General Antonio López de Santa Anna in a Mexican military uniform, mid-19th century
The Texas Revolution beginning in the fall of 1835 achieved its goal of independence after defeating General Antonio Lopez de Santa Anna at the Battle of San Jacinto April 21, 1836. Fought on the heels of the martyred heroes at the renowned siege of Alamo lasting from February 23 to March 6, the victory of the small Texan force against a larger Mexican Army was sweetened when Santa Anna was captured the following day while fleeing in a private’s uniform. On May 14, Santa Anna signed the Treaty of Velasco granting Texas independence – an agreement Mexican officials forever contested due to claims the Mexican president was under extreme duress and threat of execution. News of the victory was not only celebrated in Texas, but in the United States – as that country contributed men and munitions to aid the insurrection. The historian Eugene Barker noted that when the war began…
Public meetings were held in Boston, New York, Philadelphia, Pittsburgh, Cincinnati, Baltimore and Washington. Large sums of money were subscribed, and from New York, Pittsburgh, and Cincinnati companies of volunteers were sent. Throughout Kentucky, Tennessee, Mississippi, Georgia, Alabama, and Louisiana the excitement was high and many volunteers “emigrated” to Texas, the expenses of their equipment being paid by those who remained at home.
Friends and Generals
Although it was rumored President Andrew Jackson conspired with the first president of the Republic of Texas General Sam Houston to foment the rebellion with the ultimate goal of peeling away Mexico’s northern department into the hands of Americans, such speculation was unfounded. Houston was not coy about his “desire is that our country Texas shall be annexed, to the United States” because he made his intentions known soon after the battle.
For his part, Jackson made every effort to have Texas recognized as an independent country at an early period. The two were good friends, and it was agreed upon by all parties – including Santa Anna – that a visit to Washington D.C. by the defeated caudillo – escorted by agents of the Texas government – would ameliorate a tense situation and “consummate his pledges given” when he signed the treaty. Houston wrote Jackson:
Dear Sir, Allow me the pleasure of introducing to the notice, and kind attention of your Excellency, General Antonio Lopez de Sant Anna, the President of the Republic of Mexico. The distinction, and character of Genl Sant Anna, will supersede the necessity of my saying anything in his favor, so far as his reputation is a portion of the history of mankind! As an individual, I claim leave to recommend him to your manly, and generous regard. Not unaware, that ma[n]y circumstances connected, with the prejudices of the present time, may be calculated to influence, most minds; and create a feeling which if indulged might be injurious, to the reception, which I claim to solicit for Genl Sant Anna in Washington; I feel confident, that with you, he can at all times realize, a just estimation, of his worth, as a soldier and a Gentleman. As such, I hope you will allow me to recommend him to your attention, and regard. Your Friend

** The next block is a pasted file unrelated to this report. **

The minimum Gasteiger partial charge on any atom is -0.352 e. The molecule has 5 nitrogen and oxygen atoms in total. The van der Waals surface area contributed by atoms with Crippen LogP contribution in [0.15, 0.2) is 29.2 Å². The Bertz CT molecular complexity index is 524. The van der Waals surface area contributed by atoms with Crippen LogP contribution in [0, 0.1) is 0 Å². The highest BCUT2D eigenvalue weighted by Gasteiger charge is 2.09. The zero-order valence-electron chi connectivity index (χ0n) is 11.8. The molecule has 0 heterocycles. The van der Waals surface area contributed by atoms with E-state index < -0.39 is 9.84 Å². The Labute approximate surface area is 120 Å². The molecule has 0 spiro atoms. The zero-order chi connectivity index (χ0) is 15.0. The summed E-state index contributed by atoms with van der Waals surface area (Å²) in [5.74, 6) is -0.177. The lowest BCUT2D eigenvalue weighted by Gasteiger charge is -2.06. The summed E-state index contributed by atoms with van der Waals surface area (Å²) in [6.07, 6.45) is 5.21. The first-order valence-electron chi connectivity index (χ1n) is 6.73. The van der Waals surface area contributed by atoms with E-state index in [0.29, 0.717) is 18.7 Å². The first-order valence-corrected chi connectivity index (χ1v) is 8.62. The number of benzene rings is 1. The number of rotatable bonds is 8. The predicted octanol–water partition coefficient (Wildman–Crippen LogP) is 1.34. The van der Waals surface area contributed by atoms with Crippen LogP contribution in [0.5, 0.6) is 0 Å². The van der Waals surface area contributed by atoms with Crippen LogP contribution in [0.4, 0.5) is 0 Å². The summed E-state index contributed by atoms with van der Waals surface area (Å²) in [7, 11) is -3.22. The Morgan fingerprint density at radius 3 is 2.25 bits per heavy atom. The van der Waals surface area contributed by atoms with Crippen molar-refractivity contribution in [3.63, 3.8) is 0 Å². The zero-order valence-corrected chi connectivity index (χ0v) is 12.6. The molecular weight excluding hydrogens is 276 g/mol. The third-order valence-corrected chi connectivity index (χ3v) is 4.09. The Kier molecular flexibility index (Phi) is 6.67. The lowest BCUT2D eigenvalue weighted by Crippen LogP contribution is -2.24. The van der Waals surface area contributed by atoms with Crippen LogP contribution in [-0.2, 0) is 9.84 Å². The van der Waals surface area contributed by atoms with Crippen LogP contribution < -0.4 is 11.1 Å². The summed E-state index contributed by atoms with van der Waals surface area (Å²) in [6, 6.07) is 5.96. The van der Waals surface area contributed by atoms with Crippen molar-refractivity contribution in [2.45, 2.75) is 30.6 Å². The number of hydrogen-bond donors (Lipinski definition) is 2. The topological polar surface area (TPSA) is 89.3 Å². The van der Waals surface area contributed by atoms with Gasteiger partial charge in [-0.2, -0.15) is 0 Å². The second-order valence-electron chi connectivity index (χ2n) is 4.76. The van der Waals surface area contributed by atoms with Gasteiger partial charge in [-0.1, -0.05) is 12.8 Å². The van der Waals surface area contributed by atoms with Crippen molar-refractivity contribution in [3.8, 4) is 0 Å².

On December 22, 1836, the Richmond Enquirer wrote that the “visit of Santa Anna to Washington is shrouded in some mystery.” Indeed, it was unknown exactly what the two generals discussed: “Gen. Jackson proposed to become a mediator between the two governments,” the article read without citing specifics. There was surprisingly little reporting on the visit. Other rumors of European recognition of Texas existed and renewed war and “invasion” of Texas from Mexico, but there is no evidence of their conversations for historians to cite, nor did either general leave any comments behind for posterity. John Spencer Bassett noted in his 1911 work, The Life of Andrew Jackson, that Santa Anna arrived in Washington in early 1837 and was “well received and set out for his home in February, promising to use his efforts for peace.” Predictably Santa Anna could not keep that promise – if it was truly made at all. However, if Bassett’s timeline is correct, Santa Anna was in Washington for a considerable amount of time.
 Eugene C. Barker, “President Jackson and the Texas Revolution,” The American Historical Review 12, no. 4 (July, 1907), 804, 797.
 Ibid. 809. “Throughout his administration General Jackson displayed, it seems to the writer, a desire to maintain unsullied the dignity and honor of the United States in regard to the Texas question. …but he did not connive at Houston’s revolutionary scheme, whatever it may have been… and he opposed precipitate recognition of the new state when the revolution was accomplished. (809)
 Amelia W. Williams and Eugene C. Barker, ed., The Writings of Sam Houston, 1821-1847, vol. 1 (Austin: University of Texas Press, 1938), 487. Nov. 20, 1836.
 “Affairs of Texas” Richmond Enquirer, Dec. 22, 1836; John Spencer Bassett, The Life of Andrew Jackson (Garden City, NY: Double Day, Page & Company, 1911), 682.
About the author
Benjamin J. Swenson is an assistant professor at Hoseo University in Asan, South Korea. He holds a PhD from Pompeu Fabra University in Barcelona, Spain, where his dissertation addressed Euro-American military history and the advent of guerrilla warfare and counterinsurgency doctrine in the nineteenth century. His work has recently appeared in the Journal of Military History, and his latest, The Dawn of Guerrilla Warfare, will be published by UK’s Pen & Sword in 2023. His hobbies include Viking sagas and chess.